Bridging the Adaptation Gap: Approaches to Measurement of Physical Climate Risk and Examples of Investment in Climate Adaptation and Resilience
This report was prepared by the Global Adaptation and Resilience Investment Working Group (GARI), a private investor-led initiative focused on climate adaptation and resilience investments. It describes existing approaches to measuring physical climate risks and examples of investments in adaptation and resilience. It also provides recommendations to help stakeholders - including governments, industry groups, think tanks, and investors and financiers - to address barriers to public and private sector investment in climate adaptation and resilience.
Thus far, investment in adaptation has lagged far behind investments in mitigation. Even more, the small amount of public sector investment has leveraged nearly no private sector finance. This is problematic since the private sector owns and controls assets and infrastructure, supports products that will be affected by climate change, and can bring in expertise and innovation that remains untapped. A few of the primary barriers to investment in adaptation include uncertainty and a lack of agreed-upon metrics and measurements to understanding the return on investment and tangible examples of practical investments that can be made.
A number of recommendations are made for improving approaches to measuring physical risk - including identifying uniform data sets, standardizing scenario planning techniques, reporting asset-based assumptions, and linking resilience metrics to concrete financial implications.
The section showcasing examples of investment in climate adaptation and resilience offers a few methods for describing the investment landscape. First, it discusses the differences between investments where resilience is a feature (such as investments in resilient roads), and an investment where resilience is the product (such as climate analytics). It also distinguishes between horizontal investments in services and data (e.g. disaster warning systems or climate resilience consulting firms) compared to vertical investments in sectors (e.g. drought-resistant seed company, water metering companies, or a company producing cool roof materials) as seen in the image below. Other categories include investments in fixed assets, such as a water rehabilitation project, and investments in financial products, such as green bonds. Overall, the report explains that more examples are needed, more work needs to be put into defining what “adaptation investment” means, and more needs to be done to understand and measure returns on investment.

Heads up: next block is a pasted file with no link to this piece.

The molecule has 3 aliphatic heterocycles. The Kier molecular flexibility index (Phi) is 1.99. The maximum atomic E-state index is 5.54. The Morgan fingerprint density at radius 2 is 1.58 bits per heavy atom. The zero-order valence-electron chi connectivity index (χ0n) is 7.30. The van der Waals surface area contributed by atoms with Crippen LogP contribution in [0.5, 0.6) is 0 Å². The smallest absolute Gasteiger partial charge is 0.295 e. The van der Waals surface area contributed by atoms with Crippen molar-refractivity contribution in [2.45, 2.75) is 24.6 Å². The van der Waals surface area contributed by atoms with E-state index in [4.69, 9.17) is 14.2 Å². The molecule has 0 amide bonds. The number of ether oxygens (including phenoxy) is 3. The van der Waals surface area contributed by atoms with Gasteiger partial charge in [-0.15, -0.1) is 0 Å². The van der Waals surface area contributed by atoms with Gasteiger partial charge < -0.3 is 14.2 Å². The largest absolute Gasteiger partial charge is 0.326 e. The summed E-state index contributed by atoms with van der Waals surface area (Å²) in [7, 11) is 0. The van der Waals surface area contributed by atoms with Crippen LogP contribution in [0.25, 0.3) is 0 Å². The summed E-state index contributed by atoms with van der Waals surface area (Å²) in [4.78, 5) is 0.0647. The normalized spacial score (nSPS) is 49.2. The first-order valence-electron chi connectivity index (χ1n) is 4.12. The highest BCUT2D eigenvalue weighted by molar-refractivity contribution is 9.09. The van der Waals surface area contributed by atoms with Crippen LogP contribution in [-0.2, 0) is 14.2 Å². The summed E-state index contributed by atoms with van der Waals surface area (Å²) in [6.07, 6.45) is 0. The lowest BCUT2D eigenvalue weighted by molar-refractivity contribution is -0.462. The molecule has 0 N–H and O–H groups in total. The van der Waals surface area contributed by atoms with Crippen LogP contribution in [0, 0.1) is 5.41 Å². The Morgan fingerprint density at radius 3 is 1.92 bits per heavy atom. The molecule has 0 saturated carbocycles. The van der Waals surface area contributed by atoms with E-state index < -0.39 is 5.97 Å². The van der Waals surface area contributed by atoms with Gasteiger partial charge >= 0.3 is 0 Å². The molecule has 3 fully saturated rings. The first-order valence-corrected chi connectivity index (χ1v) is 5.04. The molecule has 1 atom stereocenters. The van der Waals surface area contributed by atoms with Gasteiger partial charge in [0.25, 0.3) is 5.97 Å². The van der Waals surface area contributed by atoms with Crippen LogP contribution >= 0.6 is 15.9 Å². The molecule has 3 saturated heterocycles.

The final section in the report provides recommendations for governments, industry groups, think tanks, investors, and financiers. For example, the report recommends that regulators should establish standards for assessing climate impacts Industry groups and think tanks should develop more consistent measurement approaches and data to help investors make decisions. Additionally, investors and financiers should assess physical climate change risks and focus on identifying returns on investment.
Publication Date: November 2016
Author or Affiliated User:
- Jay Koh
- Global Adaptation & Resilience Investment Working Group
- Policy analysis/recommendations